Treasury paydowns, Fed MBS settlements, massive tax receipts, and massive foreign central bank buying are combining to boost market liquidity. The only question is where it will be deployed. Today it was bonds.
The Federal Government’s withholding tax collections last week grew by +5.2% year over year. The Monthly Treasury Statement for March also confirmed the strong gains that the daily statements had shown in real time. Here’s what that means for the economic data ahead.
While the Fed’s balance sheet flattens, bank lending and money supply measures continue to skyrocket.
Macroliquidity indicators have been in a pause, but that could end this week as the Fed settles a pile of MBS purchases over the next week and announces a record amount for the next month. But the seeds of destruction may lie therein. This report explains why, and what to expect from the markets over…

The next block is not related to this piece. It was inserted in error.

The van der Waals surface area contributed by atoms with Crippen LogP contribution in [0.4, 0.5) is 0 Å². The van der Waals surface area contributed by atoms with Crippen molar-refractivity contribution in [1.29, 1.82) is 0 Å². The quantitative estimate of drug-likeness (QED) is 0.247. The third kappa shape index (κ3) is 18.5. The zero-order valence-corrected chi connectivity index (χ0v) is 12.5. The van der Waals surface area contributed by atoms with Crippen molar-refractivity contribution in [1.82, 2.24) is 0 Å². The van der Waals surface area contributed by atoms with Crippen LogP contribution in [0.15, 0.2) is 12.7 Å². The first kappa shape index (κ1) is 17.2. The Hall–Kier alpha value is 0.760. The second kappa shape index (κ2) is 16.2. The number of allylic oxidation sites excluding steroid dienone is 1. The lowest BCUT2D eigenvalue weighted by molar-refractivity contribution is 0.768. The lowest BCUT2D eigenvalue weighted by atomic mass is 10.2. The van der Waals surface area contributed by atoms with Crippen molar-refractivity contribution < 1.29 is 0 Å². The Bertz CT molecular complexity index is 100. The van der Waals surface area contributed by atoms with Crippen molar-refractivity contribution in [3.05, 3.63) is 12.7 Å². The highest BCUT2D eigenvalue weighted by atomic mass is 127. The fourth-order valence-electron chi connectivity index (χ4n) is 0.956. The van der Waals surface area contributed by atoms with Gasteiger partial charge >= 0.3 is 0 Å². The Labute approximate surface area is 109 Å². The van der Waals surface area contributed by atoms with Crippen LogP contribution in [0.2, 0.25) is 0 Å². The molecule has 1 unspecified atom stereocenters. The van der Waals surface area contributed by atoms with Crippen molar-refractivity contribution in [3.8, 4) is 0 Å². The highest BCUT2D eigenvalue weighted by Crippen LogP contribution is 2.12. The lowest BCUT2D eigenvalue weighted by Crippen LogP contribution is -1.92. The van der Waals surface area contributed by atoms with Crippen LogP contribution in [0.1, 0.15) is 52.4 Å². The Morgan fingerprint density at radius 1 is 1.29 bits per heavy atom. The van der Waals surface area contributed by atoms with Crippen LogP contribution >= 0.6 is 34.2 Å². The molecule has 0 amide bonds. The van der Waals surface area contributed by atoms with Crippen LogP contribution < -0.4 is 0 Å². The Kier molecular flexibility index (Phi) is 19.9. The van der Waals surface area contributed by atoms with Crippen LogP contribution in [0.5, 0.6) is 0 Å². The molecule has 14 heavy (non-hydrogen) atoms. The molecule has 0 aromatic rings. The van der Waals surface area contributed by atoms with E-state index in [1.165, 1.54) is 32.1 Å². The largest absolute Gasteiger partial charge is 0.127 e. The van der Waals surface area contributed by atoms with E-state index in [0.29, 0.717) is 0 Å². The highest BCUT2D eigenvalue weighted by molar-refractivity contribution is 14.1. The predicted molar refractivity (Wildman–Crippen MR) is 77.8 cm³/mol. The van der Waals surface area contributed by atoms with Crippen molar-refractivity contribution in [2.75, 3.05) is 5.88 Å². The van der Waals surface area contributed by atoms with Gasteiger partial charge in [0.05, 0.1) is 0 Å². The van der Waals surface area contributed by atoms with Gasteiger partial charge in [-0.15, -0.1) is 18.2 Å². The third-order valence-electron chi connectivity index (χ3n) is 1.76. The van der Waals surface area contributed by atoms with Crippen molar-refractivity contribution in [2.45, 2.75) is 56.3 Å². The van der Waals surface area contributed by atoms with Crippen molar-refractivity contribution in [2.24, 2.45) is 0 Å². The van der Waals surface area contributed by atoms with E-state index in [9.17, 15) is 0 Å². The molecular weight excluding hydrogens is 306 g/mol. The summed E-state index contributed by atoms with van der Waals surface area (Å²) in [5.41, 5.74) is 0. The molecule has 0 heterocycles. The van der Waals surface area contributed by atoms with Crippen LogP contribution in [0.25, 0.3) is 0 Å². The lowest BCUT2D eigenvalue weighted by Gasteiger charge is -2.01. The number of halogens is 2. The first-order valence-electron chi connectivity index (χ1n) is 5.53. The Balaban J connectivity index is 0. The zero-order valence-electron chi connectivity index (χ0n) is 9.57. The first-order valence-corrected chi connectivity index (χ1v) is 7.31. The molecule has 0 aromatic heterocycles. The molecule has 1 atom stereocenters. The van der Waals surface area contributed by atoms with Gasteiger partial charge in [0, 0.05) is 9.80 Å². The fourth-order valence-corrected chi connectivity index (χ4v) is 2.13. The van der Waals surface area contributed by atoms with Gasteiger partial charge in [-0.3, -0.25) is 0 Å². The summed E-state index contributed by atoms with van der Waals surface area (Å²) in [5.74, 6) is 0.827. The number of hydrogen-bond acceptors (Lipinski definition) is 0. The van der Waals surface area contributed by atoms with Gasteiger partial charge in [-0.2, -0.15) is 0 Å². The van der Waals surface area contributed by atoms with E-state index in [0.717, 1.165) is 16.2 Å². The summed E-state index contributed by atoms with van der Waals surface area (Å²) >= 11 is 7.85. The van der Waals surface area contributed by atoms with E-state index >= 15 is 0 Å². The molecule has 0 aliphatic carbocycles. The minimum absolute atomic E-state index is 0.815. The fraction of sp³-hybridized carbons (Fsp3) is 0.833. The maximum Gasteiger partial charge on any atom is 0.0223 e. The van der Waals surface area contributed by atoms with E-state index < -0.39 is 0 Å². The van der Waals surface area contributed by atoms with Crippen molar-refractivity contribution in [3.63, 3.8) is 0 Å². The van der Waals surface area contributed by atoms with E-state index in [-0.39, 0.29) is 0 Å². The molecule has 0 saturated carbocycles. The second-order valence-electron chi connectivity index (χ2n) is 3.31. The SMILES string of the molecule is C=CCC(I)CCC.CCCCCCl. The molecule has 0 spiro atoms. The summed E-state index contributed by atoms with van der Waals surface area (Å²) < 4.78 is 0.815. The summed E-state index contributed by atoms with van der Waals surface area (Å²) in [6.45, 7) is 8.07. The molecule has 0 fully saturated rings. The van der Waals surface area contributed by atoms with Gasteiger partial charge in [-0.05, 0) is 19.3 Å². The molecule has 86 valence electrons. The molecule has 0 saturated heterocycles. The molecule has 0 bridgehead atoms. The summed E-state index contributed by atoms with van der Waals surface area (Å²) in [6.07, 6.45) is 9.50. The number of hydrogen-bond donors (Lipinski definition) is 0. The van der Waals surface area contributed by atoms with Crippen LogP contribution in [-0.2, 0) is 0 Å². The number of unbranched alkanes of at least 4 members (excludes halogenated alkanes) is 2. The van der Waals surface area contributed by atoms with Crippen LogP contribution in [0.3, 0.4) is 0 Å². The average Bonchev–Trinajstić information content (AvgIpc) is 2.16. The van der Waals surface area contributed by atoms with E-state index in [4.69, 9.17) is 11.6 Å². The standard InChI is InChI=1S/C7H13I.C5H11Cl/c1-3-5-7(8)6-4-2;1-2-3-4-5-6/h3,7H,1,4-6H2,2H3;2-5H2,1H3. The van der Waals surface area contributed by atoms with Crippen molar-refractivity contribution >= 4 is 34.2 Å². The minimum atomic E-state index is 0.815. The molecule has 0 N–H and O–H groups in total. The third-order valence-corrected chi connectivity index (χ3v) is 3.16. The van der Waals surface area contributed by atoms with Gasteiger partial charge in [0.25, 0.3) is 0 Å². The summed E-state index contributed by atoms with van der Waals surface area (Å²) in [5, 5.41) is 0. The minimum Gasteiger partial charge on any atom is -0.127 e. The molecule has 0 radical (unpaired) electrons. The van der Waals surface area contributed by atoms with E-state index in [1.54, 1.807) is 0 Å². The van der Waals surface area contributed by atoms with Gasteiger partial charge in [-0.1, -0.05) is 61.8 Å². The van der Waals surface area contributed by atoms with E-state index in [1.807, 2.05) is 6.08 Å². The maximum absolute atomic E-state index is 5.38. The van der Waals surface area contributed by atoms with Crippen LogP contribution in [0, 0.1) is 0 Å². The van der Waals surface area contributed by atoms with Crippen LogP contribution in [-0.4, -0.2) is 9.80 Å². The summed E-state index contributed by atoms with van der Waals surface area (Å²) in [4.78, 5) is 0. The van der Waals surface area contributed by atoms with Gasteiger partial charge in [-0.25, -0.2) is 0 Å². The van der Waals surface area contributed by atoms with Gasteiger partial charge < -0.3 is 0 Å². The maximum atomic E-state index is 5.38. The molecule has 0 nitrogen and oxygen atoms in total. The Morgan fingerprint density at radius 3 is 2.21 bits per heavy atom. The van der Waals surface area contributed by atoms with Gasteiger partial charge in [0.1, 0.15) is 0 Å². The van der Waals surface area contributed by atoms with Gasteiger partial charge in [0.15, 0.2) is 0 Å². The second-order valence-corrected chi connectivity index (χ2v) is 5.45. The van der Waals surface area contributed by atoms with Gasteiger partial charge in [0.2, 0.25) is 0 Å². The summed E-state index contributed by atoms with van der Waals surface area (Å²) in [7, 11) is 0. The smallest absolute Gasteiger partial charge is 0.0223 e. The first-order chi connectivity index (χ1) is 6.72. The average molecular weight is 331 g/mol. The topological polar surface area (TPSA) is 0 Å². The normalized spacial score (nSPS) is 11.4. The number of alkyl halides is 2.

The markets now have the benefit of Treasury paydowns boosting dealer and investor cash levels till the end of May. Recent indications suggest that the cash windfall may be even bigger than initially forecast. Here’s what that could mean for the markets.
Both the 10 year yield and the dollar are consolidating. The question is where they go from here.
The Federal Government’s withholding tax collections continue to grow strongly. March growth was at a slower pace than earlier in the first quarter, when the numbers were on fire. But they were still solidly positive. Meanwhile numerous conomic pundits are calling first quarter GDP growth to be near zero. Who’s right–conomists and their models, or…
Net new Treasury supply will be extremely light for the balance of the second quarter and the ECB and BoJ are pumping cash like mad into the accounts of bond trading firms. What are they going to do with it?
The 10 year Treasury yield appears headed for a test of the lows and the dollar has pulled back, but not enough to break the uptrend.